Become a Member today!

close
Exhibition Letters and Photographs from the Battle Country: Massachusetts Women in the First World War 12 June 2014 to 24 January 2015 this event is free Open Monday through Saturday from 10 AM to 4 PM Hall at Ecury

To commemorate the centennial of the outbreak of World War I, the MHS has organized the exhibition Letters and Photographs from the Battle Country: Massachusetts Women in the First World War focusing on two of the hundreds of women from the Commonwealth who went to France as members of the U.S. armed forces, the Red Cross, and other war relief organizations.

From the Society’s extraordinary collection of women’s recollections, this exhibition features photographs, letters, diaries, and memorabilia related to Margaret Hall and Eleanor (Nora) Saltonstall, Red Cross volunteers in France. The exhibition will highlight Hall’s large-format photographs of the battlefront on loan from the Cohasset Historical Society. Both women were keen observers of the climactic months of the war and depicted what they witnessed in vivid detail.

The exhibition celebrates the forthcoming MHS publication Letters and Photographs from the Battle Country: The World War I Memoir of Margaret Hall.

You can view all of the photographs from Margaret Hall's memoir on our companion website.

close
Public Program Lost Boston 13 June 2014.Friday, 2:00PM - 3:00PM this event is free Anthony Sammarco

Historian and author Anthony Sammarco will explore some of the  sixty-eight houses, churches, libraries, clubs, squares and baseball fields that have been lost by demolition, fire, or neglect since the 1870s.  His new book, Lost Boston, is a nostalgic journey back in time to visit some of the disappeared buildings and spaces in all their grandeur. Some lost places include Boston City Hall, Boston Coliseum, Boylston Market, Merchants Exchange, Huntington Avenue Grounds, Cyclorama, East Boston Airport, Braves Field, the Massachusetts State Prison, Boston Opera House, South Boston Aquarium, and the Howard Athenaeum.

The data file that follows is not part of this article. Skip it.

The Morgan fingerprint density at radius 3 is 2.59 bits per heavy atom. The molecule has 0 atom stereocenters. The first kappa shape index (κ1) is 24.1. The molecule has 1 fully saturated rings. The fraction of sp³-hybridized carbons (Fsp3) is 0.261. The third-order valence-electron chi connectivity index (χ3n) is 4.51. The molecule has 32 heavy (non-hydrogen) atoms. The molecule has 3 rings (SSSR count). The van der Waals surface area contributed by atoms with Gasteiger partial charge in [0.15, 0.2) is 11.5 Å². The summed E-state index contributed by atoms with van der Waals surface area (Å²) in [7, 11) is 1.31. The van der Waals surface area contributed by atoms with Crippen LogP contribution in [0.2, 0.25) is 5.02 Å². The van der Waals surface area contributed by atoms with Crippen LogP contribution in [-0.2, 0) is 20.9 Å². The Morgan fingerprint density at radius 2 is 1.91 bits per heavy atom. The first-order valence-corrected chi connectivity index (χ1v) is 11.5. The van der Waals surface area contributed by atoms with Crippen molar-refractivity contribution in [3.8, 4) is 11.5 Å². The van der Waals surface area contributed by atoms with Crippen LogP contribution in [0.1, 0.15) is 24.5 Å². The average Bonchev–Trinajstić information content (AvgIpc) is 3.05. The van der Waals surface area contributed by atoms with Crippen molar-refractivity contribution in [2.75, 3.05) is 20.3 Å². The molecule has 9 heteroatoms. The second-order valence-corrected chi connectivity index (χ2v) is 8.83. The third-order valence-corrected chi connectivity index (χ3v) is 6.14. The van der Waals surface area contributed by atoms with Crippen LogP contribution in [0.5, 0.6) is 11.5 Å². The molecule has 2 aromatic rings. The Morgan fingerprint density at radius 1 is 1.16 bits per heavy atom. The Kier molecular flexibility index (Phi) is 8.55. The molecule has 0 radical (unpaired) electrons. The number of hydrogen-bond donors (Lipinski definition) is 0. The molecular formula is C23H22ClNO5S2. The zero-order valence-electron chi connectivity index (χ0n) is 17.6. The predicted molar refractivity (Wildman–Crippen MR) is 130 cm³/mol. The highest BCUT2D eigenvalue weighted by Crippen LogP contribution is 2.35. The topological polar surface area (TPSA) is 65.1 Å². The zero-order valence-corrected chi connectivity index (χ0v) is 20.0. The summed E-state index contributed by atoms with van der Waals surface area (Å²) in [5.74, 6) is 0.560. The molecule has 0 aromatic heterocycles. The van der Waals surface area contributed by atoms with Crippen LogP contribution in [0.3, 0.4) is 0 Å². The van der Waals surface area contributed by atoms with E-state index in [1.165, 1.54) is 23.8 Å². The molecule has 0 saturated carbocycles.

Anthony M. Sammarco is a noted historian and author of sixty books on the history and development of Boston, and he lectures widely on the history and development of his native city. He commenced writing in 1995, and his books Dorchester and The Baker Chocolate Company: A Sweet History have made the bestsellers list. Boston’s Back Bay in the Victorian Era, Dorchester: Volume II, Dorchester Then & Now, Boston’s North End (and Il North End di Boston in Italian) and the Great Boston Fire of 1872, are among his perennially popular books. Since 1996, Mr. Sammarco has taught history at the Urban College of Boston, where he was named educator of the year in 2003 and where he serves on the Leadership Council. He is a Fellow of the Massachusetts Historical Society, a member of the Boston Author's Club and the Boston Athenaeum.

To Reserve: This event is free and open to the public.

close
MHS Tour MHS Tour: The History and Collections of the MHS 14 June 2014.Saturday, 10:00AM - 11:30AM this event is free

Join us for a tour of the Society's public rooms. Led by an MHS staff member or docent, the tour touches on the history and collections of the MHS and lasts approximately 90 minutes.

The tour is free and open to the public. No reservation is required for individuals or small groups. Parties of 8 or more should contact the MHS prior to attending a tour. For more information please contact Curator of Art Anne Bentley at 617-646-0508 or abentley@masshist.org.